Friday, September 25, 2009

Strip Suicide Spades

If that isn't a sexy blog title, I don't know what is. Kali, one of the many sexy ultimate frisbee ladies from Tacoma, who recently relocated back home to Boston, joined me for some Spades online over at Yahoo this afternoon. Spades is a card game, if you haven't played before, and there is an option to play it on "suicide" mode, which means one person on each team HAS to bid nil each hand. It spices up the game quite a bit, and Kali and I had a strip bet on the side. Unfortunately, we were on the same team and kept winning, so the robots we were playing had to strip, but I think they were clothes-less to begin. Sorry for the let down.

GOOD GOD the Pearl Jam show was amazing. They played all their new songs from Backspacer. My favorite song on the new CD is "Just Breathe", which is an acoustic song by Eddie. He came out for the first encore and played it--it was the perfect setting, coming out after a few minutes back stage. He grabbed his bottle of wine, took a chug, said something insightful, then started in on the song. Erin was with me, and the world felt right. The band also played a few of my favorite older songs, including "Given to Fly" and "Insignificance" and "Alive" and "Even Flow" and "Elderly Woman Behind the Counter in a Small Town" and, and, and, and... yeah, it was a good show. I belted out as many lyrics as I could, and was a little surprised I had a voice the next day.

The concert was kind of Erin and my last hurrah. She left Wednesday afternoon, and I took a sub job down in South Seattle on Wednesday. I intended to call her at lunch and wish her a safe trip, as she would be waiting for the plane around noon. I didn't get a lunch, and completely forgot about calling until I checked my phone after school at 4pm. The one-day assignment turned into a 3-day assignment through today, but I chickened out and passed today. I went back on Thursday and it was rough. The commute was terrible, the kids were tough, and the situation sucked.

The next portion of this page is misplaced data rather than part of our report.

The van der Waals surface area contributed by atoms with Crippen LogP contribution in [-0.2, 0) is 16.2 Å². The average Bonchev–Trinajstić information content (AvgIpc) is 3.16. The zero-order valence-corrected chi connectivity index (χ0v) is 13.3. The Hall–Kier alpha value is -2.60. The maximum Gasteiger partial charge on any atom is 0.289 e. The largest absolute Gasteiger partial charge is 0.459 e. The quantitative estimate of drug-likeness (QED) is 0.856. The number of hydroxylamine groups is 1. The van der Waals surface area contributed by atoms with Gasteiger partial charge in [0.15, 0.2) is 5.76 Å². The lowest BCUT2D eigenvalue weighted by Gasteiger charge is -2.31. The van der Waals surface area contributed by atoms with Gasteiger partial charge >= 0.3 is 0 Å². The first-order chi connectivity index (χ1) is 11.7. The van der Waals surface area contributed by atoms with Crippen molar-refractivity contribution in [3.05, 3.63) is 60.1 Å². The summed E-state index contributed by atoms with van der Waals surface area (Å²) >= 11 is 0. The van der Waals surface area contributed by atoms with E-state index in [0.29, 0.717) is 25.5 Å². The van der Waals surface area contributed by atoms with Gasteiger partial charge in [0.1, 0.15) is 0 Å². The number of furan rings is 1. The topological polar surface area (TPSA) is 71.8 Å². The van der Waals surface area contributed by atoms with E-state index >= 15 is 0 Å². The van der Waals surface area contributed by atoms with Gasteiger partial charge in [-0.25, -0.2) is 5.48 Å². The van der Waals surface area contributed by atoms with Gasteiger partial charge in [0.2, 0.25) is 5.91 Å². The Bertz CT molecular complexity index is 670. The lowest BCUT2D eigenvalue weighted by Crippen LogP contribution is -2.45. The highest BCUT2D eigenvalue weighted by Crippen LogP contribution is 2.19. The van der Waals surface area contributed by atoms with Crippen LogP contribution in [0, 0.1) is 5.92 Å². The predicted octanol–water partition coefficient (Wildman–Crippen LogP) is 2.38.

Their original teacher was ill, and had been gone all week, and left no sub plan. I tried to appeal to the kids' fun side, which got me steam-rolled in the classroom. Kids were doing what they wanted with little regard for learning. I tried to get control Thursday, but it never really happened. We had some fun in the afternoon, but I had given up on trying to get them to learn math concepts or literacy. I had made up my mind that I wouldn't be coming back Friday, in attempt to give another sub a shot at establishing better behavior standards than I did. Lesson learned, hopefully. It felt horrible to realize that only a few kids were on task and learning over the past two days. I think I made 25 new fourth grade friends, because of how easy I was on them, but I'm not in the business of making friends.

On the plus side, I used my day off today to interview at two school districts for subbing positions closer to home. The added frustration of rush hour commutes both to and from South Seattle, coupled with the tough kids and crappy subbing situation were all just too much to keep my head on straight. I longed for a beer when I got home the last two days. I don't want to dislike teaching like I did the last few days. I'm glad I've been able to reflect on the experience and I know a few things I will try and do differently next time I am in a similar situation, to focus more on learning, which will keep my guilty conscious at bay.